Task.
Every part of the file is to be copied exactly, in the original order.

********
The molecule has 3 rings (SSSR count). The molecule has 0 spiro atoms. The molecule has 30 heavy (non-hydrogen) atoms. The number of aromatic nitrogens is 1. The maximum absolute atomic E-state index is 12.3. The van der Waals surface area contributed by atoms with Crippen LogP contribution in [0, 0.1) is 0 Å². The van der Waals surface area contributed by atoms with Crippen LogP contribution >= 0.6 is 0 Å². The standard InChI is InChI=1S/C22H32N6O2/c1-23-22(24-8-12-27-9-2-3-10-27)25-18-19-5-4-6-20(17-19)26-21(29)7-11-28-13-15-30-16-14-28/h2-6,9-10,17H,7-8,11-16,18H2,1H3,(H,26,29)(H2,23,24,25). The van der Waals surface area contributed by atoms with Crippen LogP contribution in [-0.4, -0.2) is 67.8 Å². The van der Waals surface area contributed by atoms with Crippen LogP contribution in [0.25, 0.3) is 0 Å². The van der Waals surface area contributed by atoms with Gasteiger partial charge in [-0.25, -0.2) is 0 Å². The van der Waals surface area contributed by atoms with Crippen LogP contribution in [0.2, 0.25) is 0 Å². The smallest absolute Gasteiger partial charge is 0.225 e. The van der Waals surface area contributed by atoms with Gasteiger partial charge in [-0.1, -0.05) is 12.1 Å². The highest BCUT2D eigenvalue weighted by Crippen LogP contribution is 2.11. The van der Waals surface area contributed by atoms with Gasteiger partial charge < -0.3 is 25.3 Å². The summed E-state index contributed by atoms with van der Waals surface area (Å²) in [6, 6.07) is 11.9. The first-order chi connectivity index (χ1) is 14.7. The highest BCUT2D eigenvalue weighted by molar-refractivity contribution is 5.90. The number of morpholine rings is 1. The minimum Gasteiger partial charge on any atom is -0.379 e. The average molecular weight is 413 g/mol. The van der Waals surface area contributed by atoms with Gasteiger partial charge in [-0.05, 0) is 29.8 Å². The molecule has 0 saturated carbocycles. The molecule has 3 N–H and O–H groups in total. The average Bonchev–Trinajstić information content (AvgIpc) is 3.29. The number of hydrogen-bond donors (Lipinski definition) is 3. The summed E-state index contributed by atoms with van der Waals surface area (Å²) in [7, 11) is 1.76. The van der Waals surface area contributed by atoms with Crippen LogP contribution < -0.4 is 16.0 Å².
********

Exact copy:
The molecule has 3 rings (SSSR count). The molecule has 0 spiro atoms. The molecule has 30 heavy (non-hydrogen) atoms. The number of aromatic nitrogens is 1. The maximum absolute atomic E-state index is 12.3. The van der Waals surface area contributed by atoms with Crippen LogP contribution in [0, 0.1) is 0 Å². The van der Waals surface area contributed by atoms with Crippen LogP contribution >= 0.6 is 0 Å². The standard InChI is InChI=1S/C22H32N6O2/c1-23-22(24-8-12-27-9-2-3-10-27)25-18-19-5-4-6-20(17-19)26-21(29)7-11-28-13-15-30-16-14-28/h2-6,9-10,17H,7-8,11-16,18H2,1H3,(H,26,29)(H2,23,24,25). The van der Waals surface area contributed by atoms with Crippen LogP contribution in [-0.4, -0.2) is 67.8 Å². The van der Waals surface area contributed by atoms with Crippen LogP contribution in [0.25, 0.3) is 0 Å². The van der Waals surface area contributed by atoms with Gasteiger partial charge in [-0.25, -0.2) is 0 Å². The van der Waals surface area contributed by atoms with Crippen LogP contribution in [0.2, 0.25) is 0 Å². The smallest absolute Gasteiger partial charge is 0.225 e. The van der Waals surface area contributed by atoms with Gasteiger partial charge in [-0.1, -0.05) is 12.1 Å². The highest BCUT2D eigenvalue weighted by Crippen LogP contribution is 2.11. The van der Waals surface area contributed by atoms with Gasteiger partial charge < -0.3 is 25.3 Å². The summed E-state index contributed by atoms with van der Waals surface area (Å²) in [6, 6.07) is 11.9. The first-order chi connectivity index (χ1) is 14.7. The highest BCUT2D eigenvalue weighted by molar-refractivity contribution is 5.90. The number of morpholine rings is 1. The minimum Gasteiger partial charge on any atom is -0.379 e. The average molecular weight is 413 g/mol. The van der Waals surface area contributed by atoms with Gasteiger partial charge in [-0.05, 0) is 29.8 Å². The molecule has 0 saturated carbocycles. The molecule has 3 N–H and O–H groups in total. The average Bonchev–Trinajstić information content (AvgIpc) is 3.29. The number of hydrogen-bond donors (Lipinski definition) is 3. The summed E-state index contributed by atoms with van der Waals surface area (Å²) in [7, 11) is 1.76. The van der Waals surface area contributed by atoms with Crippen LogP contribution < -0.4 is 16.0 Å².